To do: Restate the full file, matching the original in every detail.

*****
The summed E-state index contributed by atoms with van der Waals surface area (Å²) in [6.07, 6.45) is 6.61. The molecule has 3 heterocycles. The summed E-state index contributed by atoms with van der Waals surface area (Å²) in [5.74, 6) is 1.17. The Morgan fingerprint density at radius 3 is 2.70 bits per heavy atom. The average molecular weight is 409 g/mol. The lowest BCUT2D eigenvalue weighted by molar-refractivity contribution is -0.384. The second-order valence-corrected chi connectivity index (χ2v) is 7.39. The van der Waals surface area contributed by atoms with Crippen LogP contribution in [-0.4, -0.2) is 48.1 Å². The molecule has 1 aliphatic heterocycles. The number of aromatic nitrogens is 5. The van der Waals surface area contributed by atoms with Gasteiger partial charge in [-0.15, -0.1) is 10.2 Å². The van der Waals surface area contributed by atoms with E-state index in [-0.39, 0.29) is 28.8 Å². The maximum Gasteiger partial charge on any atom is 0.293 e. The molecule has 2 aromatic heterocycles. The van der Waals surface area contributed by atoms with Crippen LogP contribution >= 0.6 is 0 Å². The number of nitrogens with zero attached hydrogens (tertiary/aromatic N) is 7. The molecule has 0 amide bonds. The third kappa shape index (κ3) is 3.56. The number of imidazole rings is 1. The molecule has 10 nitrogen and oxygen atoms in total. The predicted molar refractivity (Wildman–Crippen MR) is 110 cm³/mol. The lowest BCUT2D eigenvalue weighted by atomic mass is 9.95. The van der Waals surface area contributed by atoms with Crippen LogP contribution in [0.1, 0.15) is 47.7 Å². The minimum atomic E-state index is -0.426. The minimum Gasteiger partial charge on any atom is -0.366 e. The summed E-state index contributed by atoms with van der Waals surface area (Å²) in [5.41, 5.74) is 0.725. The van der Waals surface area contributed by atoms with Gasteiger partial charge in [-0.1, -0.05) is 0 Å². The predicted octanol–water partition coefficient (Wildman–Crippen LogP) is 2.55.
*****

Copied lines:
The summed E-state index contributed by atoms with van der Waals surface area (Å²) in [6.07, 6.45) is 6.61. The molecule has 3 heterocycles. The summed E-state index contributed by atoms with van der Waals surface area (Å²) in [5.74, 6) is 1.17. The Morgan fingerprint density at radius 3 is 2.70 bits per heavy atom. The average molecular weight is 409 g/mol. The lowest BCUT2D eigenvalue weighted by molar-refractivity contribution is -0.384. The second-order valence-corrected chi connectivity index (χ2v) is 7.39. The van der Waals surface area contributed by atoms with Crippen LogP contribution in [-0.4, -0.2) is 48.1 Å². The molecule has 1 aliphatic heterocycles. The number of aromatic nitrogens is 5. The van der Waals surface area contributed by atoms with Gasteiger partial charge in [-0.15, -0.1) is 10.2 Å². The van der Waals surface area contributed by atoms with E-state index in [-0.39, 0.29) is 28.8 Å². The maximum Gasteiger partial charge on any atom is 0.293 e. The molecule has 2 aromatic heterocycles. The van der Waals surface area contributed by atoms with Crippen LogP contribution >= 0.6 is 0 Å². The number of nitrogens with zero attached hydrogens (tertiary/aromatic N) is 7. The molecule has 0 amide bonds. The third kappa shape index (κ3) is 3.56. The number of imidazole rings is 1. The molecule has 10 nitrogen and oxygen atoms in total. The predicted molar refractivity (Wildman–Crippen MR) is 110 cm³/mol. The lowest BCUT2D eigenvalue weighted by atomic mass is 9.95. The van der Waals surface area contributed by atoms with Crippen LogP contribution in [0.1, 0.15) is 47.7 Å². The minimum atomic E-state index is -0.426. The minimum Gasteiger partial charge on any atom is -0.366 e. The summed E-state index contributed by atoms with van der Waals surface area (Å²) in [5.41, 5.74) is 0.725. The van der Waals surface area contributed by atoms with Gasteiger partial charge in [-0.1, -0.05) is 0 Å². The predicted octanol–water partition coefficient (Wildman–Crippen LogP) is 2.55.